UK’s top civil servant and head of MI6 urged to quit Garrick Club | Civil service

The UK’s top civil servant and the head of MI6 have been urged to quit the Garrick Club amid criticism that their membership of an organisation that has repeatedly blocked women from joining showed poor leadership and judgment.

Simon Case, who as cabinet secretary is the leader of half a million civil servants, was also condemned for arguing he had only joined the London gentleman’s club in an attempt to overturn its all-male policy.

Case and Richard Moore, head of the Secret Intelligence Service (MI6), are part of a series of politicians, lawyers and other establishment figures whose membership of the Garrick was revealed by the Guardian, the first time its all-male list has been made public.

Case joined in 2019, a move that one former permanent secretary – a civil servant who leads an individual department – told the Guardian was “a poor signal in terms of leadership” of the civil service.

Jill Rutter, another former senior civil servant who has since worked on expert reports about government, said clubs like the Garrick were “clearly discriminatory”, adding: “I always hope that some government might make membership of a club like this a disqualification for a public appointment.”

A day after his Garrick membership was revealed, Case insisted to a parliamentary committee that he had joined with honourable motives.

At a subcommittee of the cross-party liaison committee of senior MPs, former Labour minister Liam Byrne asked Case how he could “foster a genuine culture of inclusiveness” while also being a Garrick member.

Case replied: “I have to say today my position on this one is clear, which is that if you believe profoundly in reform of an institution, by and large it’s easier to do if you join it to make the change from within rather than chuck rocks from the outside.”

His joining the Garrick added to the number of members seeking change, he said, adding: “I’m very sure I speak on behalf of all the public servants who have recently joined the Garrick under the banner of trying to make reform happen.”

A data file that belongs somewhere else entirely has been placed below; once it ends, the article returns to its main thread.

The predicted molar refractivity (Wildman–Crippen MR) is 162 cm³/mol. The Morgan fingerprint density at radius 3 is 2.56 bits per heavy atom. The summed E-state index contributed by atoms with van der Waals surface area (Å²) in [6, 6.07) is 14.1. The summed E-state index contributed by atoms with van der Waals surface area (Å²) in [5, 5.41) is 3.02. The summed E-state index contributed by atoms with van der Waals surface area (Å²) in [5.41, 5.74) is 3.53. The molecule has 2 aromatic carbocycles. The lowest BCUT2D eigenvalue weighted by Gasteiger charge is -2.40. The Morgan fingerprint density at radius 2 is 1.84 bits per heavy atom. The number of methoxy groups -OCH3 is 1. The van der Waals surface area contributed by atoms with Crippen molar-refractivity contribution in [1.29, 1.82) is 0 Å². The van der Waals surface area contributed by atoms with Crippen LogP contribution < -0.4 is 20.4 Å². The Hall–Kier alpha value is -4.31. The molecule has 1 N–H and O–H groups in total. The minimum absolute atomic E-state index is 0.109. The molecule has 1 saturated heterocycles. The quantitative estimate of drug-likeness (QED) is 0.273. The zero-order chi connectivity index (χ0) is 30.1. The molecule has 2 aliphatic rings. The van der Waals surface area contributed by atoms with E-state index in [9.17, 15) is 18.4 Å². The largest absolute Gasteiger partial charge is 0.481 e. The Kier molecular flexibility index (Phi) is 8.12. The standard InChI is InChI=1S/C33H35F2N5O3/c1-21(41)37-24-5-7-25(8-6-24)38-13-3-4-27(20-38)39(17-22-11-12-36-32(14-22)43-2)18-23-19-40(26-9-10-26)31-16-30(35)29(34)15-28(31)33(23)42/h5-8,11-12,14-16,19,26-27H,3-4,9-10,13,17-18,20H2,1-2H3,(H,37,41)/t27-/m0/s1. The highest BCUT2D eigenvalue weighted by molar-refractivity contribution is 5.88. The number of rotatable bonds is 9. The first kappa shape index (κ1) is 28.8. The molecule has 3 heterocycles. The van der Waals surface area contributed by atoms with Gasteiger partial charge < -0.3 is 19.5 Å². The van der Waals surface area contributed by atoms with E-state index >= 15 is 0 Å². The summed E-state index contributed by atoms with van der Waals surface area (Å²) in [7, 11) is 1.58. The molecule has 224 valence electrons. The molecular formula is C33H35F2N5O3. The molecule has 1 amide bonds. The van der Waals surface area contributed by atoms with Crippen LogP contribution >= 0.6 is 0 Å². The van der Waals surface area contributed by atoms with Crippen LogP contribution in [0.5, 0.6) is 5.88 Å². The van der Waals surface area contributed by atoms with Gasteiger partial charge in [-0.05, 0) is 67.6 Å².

The Conservative MP Robert Buckland was one of six men sitting at the liaison committee hearing – there was one woman – and said “hear hear” to Case’s comments, before declaring an interest by revealing that he too was a member of the Garrick.

Hannah White, director of the Institute for Government thinktank, which works with MPs and senior civil servants to make government more effective, said she was not convinced.

“Simon Case’s professed selfless motive for joining the Garrick will sound bizarre to the 284,000 women of the civil service who it would bar from membership, when they weigh the relative benefit he has gained for himself in his five years of membership against the lack of progress he has apparently achieved on their behalf,” she said.

More widely, White said, she was shocked to see Case and Moore on the list: “It sends a terrible signal to senior women in the civil service, and indeed more junior people in the civil service, looking up at senior leadership, for them to be members of a club like this while also theoretically being subscribed to all sorts of schemes to promote equality and diversity.

“They are supposed to be the figureheads who are leading schemes to promote equality in the civil service to ensure that there is diversity throughout the civil service.”

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Prof Rosie Campbell, director of the Global Institute for Women’s Leadership at King’s College London, said Case’s decision to join was “staggering beyond belief” and that he should resign from the club.

Case’s argument that he joined to make reform more likely was “just unfathomable”, she said.

“He needs to publicly apologise and say this was a massive misjudgment, and that he is genuinely sorry for the really significant error of judgment,” she said. “I would love to know if he would join a group that excludes specific ethnic groups to ‘change it from the inside’.”

Daisy Cooper, the Liberal Democrats’ deputy leader, said: “Members of the Garrick Club should set out what steps they intend to take to open up the club to women and achieve the reform they say they want to see.”

White also called for Case to quit the club: “I guess he probably hoped that his membership wouldn’t ever be a matter of public record, so perhaps he thought the symbolism wasn’t something he had to consider.

“I do think the signals senior leaders send are tremendously important. I can just imagine layers of women within the civil service and MI6 looking at these names and wondering: ‘What are the conversations that are going on there, which I can never be party to?’”

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